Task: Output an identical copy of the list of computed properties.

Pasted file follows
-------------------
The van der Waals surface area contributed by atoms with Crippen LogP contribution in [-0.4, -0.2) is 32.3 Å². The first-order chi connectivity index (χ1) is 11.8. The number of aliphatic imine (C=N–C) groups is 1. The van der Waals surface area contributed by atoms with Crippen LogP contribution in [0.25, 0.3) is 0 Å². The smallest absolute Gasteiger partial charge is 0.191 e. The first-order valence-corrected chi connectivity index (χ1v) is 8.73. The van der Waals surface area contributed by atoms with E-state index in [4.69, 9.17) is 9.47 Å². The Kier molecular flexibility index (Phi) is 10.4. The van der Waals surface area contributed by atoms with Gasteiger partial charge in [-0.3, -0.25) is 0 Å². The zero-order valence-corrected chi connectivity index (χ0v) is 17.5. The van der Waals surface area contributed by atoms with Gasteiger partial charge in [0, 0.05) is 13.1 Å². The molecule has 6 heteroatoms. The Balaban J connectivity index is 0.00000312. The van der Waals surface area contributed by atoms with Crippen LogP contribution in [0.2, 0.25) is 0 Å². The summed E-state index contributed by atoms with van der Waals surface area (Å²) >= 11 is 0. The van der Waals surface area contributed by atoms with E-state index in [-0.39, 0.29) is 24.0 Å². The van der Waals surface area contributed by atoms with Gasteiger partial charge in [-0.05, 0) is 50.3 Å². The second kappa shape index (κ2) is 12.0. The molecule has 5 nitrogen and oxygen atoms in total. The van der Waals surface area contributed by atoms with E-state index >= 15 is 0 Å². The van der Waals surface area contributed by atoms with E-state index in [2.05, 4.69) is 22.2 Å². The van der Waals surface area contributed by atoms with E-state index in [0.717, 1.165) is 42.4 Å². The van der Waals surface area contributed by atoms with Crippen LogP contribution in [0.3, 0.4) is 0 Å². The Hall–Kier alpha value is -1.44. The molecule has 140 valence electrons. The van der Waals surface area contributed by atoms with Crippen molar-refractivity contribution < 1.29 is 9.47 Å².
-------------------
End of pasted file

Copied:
The van der Waals surface area contributed by atoms with Crippen LogP contribution in [-0.4, -0.2) is 32.3 Å². The first-order chi connectivity index (χ1) is 11.8. The number of aliphatic imine (C=N–C) groups is 1. The van der Waals surface area contributed by atoms with Crippen LogP contribution in [0.25, 0.3) is 0 Å². The smallest absolute Gasteiger partial charge is 0.191 e. The first-order valence-corrected chi connectivity index (χ1v) is 8.73. The van der Waals surface area contributed by atoms with E-state index in [4.69, 9.17) is 9.47 Å². The Kier molecular flexibility index (Phi) is 10.4. The van der Waals surface area contributed by atoms with Gasteiger partial charge in [-0.3, -0.25) is 0 Å². The zero-order valence-corrected chi connectivity index (χ0v) is 17.5. The van der Waals surface area contributed by atoms with Gasteiger partial charge in [0, 0.05) is 13.1 Å². The molecule has 6 heteroatoms. The Balaban J connectivity index is 0.00000312. The van der Waals surface area contributed by atoms with Crippen LogP contribution in [0.2, 0.25) is 0 Å². The summed E-state index contributed by atoms with van der Waals surface area (Å²) >= 11 is 0. The van der Waals surface area contributed by atoms with E-state index in [-0.39, 0.29) is 24.0 Å². The van der Waals surface area contributed by atoms with Gasteiger partial charge in [-0.05, 0) is 50.3 Å². The second kappa shape index (κ2) is 12.0. The molecule has 5 nitrogen and oxygen atoms in total. The van der Waals surface area contributed by atoms with E-state index >= 15 is 0 Å². The van der Waals surface area contributed by atoms with E-state index in [2.05, 4.69) is 22.2 Å². The van der Waals surface area contributed by atoms with E-state index in [0.717, 1.165) is 42.4 Å². The van der Waals surface area contributed by atoms with Crippen LogP contribution in [0.3, 0.4) is 0 Å². The Hall–Kier alpha value is -1.44. The molecule has 140 valence electrons. The van der Waals surface area contributed by atoms with Crippen molar-refractivity contribution < 1.29 is 9.47 Å².